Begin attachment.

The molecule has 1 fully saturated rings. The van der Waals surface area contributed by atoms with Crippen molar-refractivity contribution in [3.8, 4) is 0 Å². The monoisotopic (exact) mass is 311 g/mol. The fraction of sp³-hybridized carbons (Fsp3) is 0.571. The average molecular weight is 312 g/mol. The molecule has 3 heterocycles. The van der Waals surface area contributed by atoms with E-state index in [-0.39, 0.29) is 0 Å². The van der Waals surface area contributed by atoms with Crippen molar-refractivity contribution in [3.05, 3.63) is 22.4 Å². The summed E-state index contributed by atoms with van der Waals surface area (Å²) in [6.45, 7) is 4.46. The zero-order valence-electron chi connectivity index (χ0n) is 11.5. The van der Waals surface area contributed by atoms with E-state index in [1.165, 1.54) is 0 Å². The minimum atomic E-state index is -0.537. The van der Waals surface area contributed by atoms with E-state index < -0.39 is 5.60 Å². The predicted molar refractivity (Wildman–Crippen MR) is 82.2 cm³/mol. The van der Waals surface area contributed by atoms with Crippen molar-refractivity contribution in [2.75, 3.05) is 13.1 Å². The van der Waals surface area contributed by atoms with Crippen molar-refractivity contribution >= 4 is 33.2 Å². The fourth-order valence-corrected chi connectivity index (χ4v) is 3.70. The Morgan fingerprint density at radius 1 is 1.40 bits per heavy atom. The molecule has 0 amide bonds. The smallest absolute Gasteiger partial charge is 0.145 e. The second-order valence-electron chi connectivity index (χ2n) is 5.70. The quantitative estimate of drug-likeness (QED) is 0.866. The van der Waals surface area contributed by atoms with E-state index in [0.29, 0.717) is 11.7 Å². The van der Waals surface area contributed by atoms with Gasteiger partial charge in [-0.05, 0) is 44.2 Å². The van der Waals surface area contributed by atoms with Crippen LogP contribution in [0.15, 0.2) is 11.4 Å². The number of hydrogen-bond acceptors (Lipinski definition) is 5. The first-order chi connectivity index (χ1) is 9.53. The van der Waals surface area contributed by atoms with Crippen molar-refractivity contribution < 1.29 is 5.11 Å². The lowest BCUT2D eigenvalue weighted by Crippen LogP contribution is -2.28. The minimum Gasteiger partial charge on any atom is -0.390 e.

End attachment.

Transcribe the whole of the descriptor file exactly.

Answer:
The molecule has 1 fully saturated rings. The van der Waals surface area contributed by atoms with Crippen molar-refractivity contribution in [3.8, 4) is 0 Å². The monoisotopic (exact) mass is 311 g/mol. The fraction of sp³-hybridized carbons (Fsp3) is 0.571. The average molecular weight is 312 g/mol. The molecule has 3 heterocycles. The van der Waals surface area contributed by atoms with E-state index in [-0.39, 0.29) is 0 Å². The van der Waals surface area contributed by atoms with Crippen molar-refractivity contribution in [3.05, 3.63) is 22.4 Å². The summed E-state index contributed by atoms with van der Waals surface area (Å²) in [6.45, 7) is 4.46. The zero-order valence-electron chi connectivity index (χ0n) is 11.5. The van der Waals surface area contributed by atoms with E-state index in [1.165, 1.54) is 0 Å². The minimum atomic E-state index is -0.537. The van der Waals surface area contributed by atoms with E-state index < -0.39 is 5.60 Å². The predicted molar refractivity (Wildman–Crippen MR) is 82.2 cm³/mol. The van der Waals surface area contributed by atoms with Crippen molar-refractivity contribution in [2.75, 3.05) is 13.1 Å². The van der Waals surface area contributed by atoms with Crippen molar-refractivity contribution >= 4 is 33.2 Å². The fourth-order valence-corrected chi connectivity index (χ4v) is 3.70. The Morgan fingerprint density at radius 1 is 1.40 bits per heavy atom. The molecule has 0 amide bonds. The smallest absolute Gasteiger partial charge is 0.145 e. The second-order valence-electron chi connectivity index (χ2n) is 5.70. The quantitative estimate of drug-likeness (QED) is 0.866. The van der Waals surface area contributed by atoms with E-state index in [0.29, 0.717) is 11.7 Å². The van der Waals surface area contributed by atoms with Gasteiger partial charge in [-0.05, 0) is 44.2 Å². The van der Waals surface area contributed by atoms with Crippen LogP contribution in [0.15, 0.2) is 11.4 Å². The number of hydrogen-bond acceptors (Lipinski definition) is 5. The first-order chi connectivity index (χ1) is 9.53. The van der Waals surface area contributed by atoms with Crippen molar-refractivity contribution < 1.29 is 5.11 Å². The lowest BCUT2D eigenvalue weighted by Crippen LogP contribution is -2.28. The minimum Gasteiger partial charge on any atom is -0.390 e.